J: I think there’s a good point there about regulation and standards. People will always find ways, if their objective is to pass a test, to get by without worrying too much about the purpose of the test. We’ve got to make local authorities and government departments aware of the need for the test – there’s a definite culture change involved.
Are you in favour of outsourcing IT security to private sector experts?
J: There’s no reason why you wouldn’t do it – outsourcing is perfectly acceptable in some circumstances, and there’s other circumstances where it’s not. The worst thing would be outsourcing things you don’t understand.
N: Ultimately, where we think security is integrated into public service projects, the truth is that it isn’t. The community of trained IT professionals within the public sector, and indeed the private sector, is quite small. So it makes sense to outsource to companies with an enriched source of trained professional people.
How can the public sector strike a better balance between IT security and the need to share information?
Gr: I’m not convinced that there is a fundamental conflict between the two. The drive to share information is by no means at odds with the drive to secure it.
Ga: It comes down to a misunderstanding – people think the Data Protection Act prevents them from sharing information, and in the same way people perceive information security as a barrier to the open sharing of information. They provide a framework in which it can be done properly. This needs to be cleared up.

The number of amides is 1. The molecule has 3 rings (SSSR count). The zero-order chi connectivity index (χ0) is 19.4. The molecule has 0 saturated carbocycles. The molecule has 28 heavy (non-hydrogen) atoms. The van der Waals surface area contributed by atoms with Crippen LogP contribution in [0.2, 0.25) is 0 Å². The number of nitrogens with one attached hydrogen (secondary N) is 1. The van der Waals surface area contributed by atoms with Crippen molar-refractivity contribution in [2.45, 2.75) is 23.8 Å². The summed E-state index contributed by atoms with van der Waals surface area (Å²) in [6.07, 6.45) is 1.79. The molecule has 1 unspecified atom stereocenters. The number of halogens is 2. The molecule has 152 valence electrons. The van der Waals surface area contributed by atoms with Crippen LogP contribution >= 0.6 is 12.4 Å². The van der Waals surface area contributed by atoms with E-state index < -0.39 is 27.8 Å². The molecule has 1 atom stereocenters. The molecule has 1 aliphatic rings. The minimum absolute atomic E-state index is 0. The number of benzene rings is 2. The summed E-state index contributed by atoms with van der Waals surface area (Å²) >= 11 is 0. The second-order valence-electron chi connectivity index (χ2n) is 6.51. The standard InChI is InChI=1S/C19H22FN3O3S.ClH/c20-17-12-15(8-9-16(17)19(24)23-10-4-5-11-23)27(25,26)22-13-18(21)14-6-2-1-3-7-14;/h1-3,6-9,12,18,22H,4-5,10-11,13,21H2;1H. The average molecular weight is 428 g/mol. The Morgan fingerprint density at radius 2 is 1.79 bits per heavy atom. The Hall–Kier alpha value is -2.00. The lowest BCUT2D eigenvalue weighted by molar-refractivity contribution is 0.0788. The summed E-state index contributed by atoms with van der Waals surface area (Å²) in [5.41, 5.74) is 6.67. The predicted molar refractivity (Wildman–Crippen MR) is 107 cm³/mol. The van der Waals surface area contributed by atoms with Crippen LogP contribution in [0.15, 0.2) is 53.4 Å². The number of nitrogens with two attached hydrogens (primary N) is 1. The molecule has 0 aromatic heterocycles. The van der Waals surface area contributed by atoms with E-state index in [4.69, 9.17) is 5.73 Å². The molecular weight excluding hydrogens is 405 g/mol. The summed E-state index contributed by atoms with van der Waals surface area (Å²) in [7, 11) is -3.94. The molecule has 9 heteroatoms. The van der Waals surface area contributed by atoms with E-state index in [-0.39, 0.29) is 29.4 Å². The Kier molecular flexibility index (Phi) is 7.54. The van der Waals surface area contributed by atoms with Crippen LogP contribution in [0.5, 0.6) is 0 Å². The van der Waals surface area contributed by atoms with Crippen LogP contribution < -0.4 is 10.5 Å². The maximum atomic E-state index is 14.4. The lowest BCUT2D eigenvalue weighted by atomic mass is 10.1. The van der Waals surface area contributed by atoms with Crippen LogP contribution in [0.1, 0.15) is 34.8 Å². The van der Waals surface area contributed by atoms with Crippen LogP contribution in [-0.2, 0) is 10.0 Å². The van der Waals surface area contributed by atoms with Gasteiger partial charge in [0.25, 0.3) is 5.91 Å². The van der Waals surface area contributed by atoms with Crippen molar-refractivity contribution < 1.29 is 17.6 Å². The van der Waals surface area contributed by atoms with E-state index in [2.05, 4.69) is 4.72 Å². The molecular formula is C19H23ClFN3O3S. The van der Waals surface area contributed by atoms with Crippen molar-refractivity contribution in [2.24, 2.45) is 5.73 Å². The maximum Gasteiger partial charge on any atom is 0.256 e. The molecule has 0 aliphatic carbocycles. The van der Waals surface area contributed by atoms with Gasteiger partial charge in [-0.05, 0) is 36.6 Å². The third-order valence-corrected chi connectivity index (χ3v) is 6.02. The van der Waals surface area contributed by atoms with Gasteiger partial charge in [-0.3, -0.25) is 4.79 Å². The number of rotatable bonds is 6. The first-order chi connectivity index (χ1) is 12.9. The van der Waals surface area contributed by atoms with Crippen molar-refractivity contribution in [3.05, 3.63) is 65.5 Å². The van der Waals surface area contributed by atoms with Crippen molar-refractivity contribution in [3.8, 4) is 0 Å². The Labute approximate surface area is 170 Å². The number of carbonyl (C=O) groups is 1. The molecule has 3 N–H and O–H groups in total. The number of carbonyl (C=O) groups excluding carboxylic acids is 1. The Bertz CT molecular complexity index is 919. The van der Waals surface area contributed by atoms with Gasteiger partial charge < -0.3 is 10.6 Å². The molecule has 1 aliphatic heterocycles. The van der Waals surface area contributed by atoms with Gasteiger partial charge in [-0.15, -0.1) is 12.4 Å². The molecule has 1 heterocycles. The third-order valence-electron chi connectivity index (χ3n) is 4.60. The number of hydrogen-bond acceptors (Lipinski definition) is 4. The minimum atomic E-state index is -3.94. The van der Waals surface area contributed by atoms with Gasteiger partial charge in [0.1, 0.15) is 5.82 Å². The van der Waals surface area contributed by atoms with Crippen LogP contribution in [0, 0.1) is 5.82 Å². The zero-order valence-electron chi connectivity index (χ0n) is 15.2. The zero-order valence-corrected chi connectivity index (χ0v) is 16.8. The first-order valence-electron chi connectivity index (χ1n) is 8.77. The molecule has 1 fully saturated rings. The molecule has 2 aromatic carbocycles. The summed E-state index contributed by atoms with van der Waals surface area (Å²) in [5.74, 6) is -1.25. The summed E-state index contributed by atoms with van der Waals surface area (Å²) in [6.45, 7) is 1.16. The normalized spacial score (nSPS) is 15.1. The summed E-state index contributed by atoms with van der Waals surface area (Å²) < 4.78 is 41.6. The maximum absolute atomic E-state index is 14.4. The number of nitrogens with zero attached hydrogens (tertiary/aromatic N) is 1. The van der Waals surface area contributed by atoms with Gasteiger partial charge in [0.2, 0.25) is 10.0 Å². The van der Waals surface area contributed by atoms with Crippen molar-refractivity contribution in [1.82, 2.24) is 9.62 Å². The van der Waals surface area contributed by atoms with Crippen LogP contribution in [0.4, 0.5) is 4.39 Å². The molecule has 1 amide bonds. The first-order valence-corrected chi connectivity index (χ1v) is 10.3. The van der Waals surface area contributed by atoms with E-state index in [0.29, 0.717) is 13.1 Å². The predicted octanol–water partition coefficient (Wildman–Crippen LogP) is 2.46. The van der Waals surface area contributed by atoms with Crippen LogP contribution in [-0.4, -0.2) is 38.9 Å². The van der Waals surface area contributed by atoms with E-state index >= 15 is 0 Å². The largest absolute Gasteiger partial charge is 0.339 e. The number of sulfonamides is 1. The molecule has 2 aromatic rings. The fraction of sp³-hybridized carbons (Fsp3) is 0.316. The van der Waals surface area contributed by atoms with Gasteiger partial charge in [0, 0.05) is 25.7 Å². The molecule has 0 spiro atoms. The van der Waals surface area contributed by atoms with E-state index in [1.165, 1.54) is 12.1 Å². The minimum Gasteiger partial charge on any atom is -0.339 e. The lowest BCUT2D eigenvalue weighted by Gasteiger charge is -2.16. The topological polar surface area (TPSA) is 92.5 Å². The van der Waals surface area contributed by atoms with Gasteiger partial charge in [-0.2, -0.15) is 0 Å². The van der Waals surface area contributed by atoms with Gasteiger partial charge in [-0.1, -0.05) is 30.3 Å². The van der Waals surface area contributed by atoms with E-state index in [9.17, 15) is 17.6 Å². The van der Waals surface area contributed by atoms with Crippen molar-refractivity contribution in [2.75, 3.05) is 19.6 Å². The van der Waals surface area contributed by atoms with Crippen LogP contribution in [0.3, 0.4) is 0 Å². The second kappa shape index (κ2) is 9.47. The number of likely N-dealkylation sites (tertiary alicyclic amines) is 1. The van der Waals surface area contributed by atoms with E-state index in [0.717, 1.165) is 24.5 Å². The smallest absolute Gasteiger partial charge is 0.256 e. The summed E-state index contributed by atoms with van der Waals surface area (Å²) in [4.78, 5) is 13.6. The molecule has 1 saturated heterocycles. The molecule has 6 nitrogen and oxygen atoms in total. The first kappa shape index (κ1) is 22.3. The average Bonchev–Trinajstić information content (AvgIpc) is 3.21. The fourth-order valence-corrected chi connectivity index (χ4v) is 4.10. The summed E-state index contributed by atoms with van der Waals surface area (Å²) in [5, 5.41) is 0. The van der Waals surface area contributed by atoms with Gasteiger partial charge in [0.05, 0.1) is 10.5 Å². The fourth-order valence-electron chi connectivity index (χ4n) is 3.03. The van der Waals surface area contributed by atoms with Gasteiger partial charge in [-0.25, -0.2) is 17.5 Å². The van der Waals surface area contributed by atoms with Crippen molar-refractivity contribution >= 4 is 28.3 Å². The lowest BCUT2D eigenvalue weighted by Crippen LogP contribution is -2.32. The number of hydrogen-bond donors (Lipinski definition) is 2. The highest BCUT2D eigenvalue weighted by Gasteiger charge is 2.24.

J: There is no conflict between the two – but to deliver the benefits of shared services and transformational government, you’re going to have to have an appropriate level of assurance to meet the risks at the moment.
K: I’d like to get an opinion on how the other delegates feel about the impact of US standards and practices in the US in the UK? What, for example, does everyone think about the CAN-SPAM Act and Sarbanes-Oxley? How are these going to have an impact on public sector service? How will public sector organisations meet their obligations under Sarbanes-Oxley?
Ga: From my perspective I see the requirements impacting the US-listed companies, especially the financial institutions, more than the UK public sector. Unfortunately, sometimes Sarbanes-Oxley is implemented simply as an auditor checklist. Recently, for a simple data transit service, I had to face a 38-page IT auditor checklist, with no benefit to us except to prove we’ve met their requirements on third party suppliers! We’ve started to see a trend towards ‘one-size fits all’ checklist audit rather than real audits.
CAN-SPAM hasn’t been a problem in UK telecommunications as far as I’ve seen, but there is more appropriate UK and EU coverage in this area.
J: I haven’t seen anything on my side of Government where these regulations are having an impact.
N: I’ve heard that the National Infrastructure Security Coordinating Centre is joining with the National Physical Security Authority. Is this a strengthening of our information security effort, or is it a dilution?
J: I’m afraid it’s one of those awful occasions when I can neither confirm nor deny the existing position!!”